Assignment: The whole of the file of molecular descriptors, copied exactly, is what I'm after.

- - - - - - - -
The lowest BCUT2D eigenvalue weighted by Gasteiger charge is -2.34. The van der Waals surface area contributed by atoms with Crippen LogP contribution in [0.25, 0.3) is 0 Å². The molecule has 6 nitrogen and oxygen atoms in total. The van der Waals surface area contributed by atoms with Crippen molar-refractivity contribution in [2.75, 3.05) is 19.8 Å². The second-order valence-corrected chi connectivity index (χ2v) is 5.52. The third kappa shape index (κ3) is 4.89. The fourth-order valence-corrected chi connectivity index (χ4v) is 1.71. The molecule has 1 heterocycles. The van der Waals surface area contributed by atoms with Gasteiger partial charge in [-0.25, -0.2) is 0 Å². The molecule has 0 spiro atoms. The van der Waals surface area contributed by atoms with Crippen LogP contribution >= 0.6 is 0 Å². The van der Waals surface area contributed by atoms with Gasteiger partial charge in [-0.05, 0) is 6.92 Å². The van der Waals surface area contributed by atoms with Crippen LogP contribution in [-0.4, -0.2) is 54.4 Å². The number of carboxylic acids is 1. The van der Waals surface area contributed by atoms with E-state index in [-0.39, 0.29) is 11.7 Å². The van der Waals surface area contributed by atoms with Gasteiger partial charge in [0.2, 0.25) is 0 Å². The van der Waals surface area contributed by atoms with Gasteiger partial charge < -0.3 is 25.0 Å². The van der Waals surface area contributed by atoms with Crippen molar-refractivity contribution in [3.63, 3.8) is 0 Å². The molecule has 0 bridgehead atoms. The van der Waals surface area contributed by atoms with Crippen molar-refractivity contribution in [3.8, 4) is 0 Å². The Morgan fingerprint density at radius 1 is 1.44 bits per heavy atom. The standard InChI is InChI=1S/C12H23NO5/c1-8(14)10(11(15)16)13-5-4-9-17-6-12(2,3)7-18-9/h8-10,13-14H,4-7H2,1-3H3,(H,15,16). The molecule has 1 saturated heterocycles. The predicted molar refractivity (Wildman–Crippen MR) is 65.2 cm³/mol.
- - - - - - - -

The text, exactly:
The lowest BCUT2D eigenvalue weighted by Gasteiger charge is -2.34. The van der Waals surface area contributed by atoms with Crippen LogP contribution in [0.25, 0.3) is 0 Å². The molecule has 6 nitrogen and oxygen atoms in total. The van der Waals surface area contributed by atoms with Crippen molar-refractivity contribution in [2.75, 3.05) is 19.8 Å². The second-order valence-corrected chi connectivity index (χ2v) is 5.52. The third kappa shape index (κ3) is 4.89. The fourth-order valence-corrected chi connectivity index (χ4v) is 1.71. The molecule has 1 heterocycles. The van der Waals surface area contributed by atoms with Gasteiger partial charge in [-0.25, -0.2) is 0 Å². The molecule has 0 spiro atoms. The van der Waals surface area contributed by atoms with Crippen LogP contribution >= 0.6 is 0 Å². The van der Waals surface area contributed by atoms with Gasteiger partial charge in [-0.05, 0) is 6.92 Å². The van der Waals surface area contributed by atoms with Crippen LogP contribution in [-0.4, -0.2) is 54.4 Å². The number of carboxylic acids is 1. The van der Waals surface area contributed by atoms with E-state index in [-0.39, 0.29) is 11.7 Å². The van der Waals surface area contributed by atoms with Gasteiger partial charge in [0.2, 0.25) is 0 Å². The van der Waals surface area contributed by atoms with Gasteiger partial charge < -0.3 is 25.0 Å². The van der Waals surface area contributed by atoms with Crippen molar-refractivity contribution in [3.63, 3.8) is 0 Å². The molecule has 0 bridgehead atoms. The van der Waals surface area contributed by atoms with Crippen molar-refractivity contribution in [3.8, 4) is 0 Å². The Morgan fingerprint density at radius 1 is 1.44 bits per heavy atom. The standard InChI is InChI=1S/C12H23NO5/c1-8(14)10(11(15)16)13-5-4-9-17-6-12(2,3)7-18-9/h8-10,13-14H,4-7H2,1-3H3,(H,15,16). The molecule has 1 saturated heterocycles. The predicted molar refractivity (Wildman–Crippen MR) is 65.2 cm³/mol.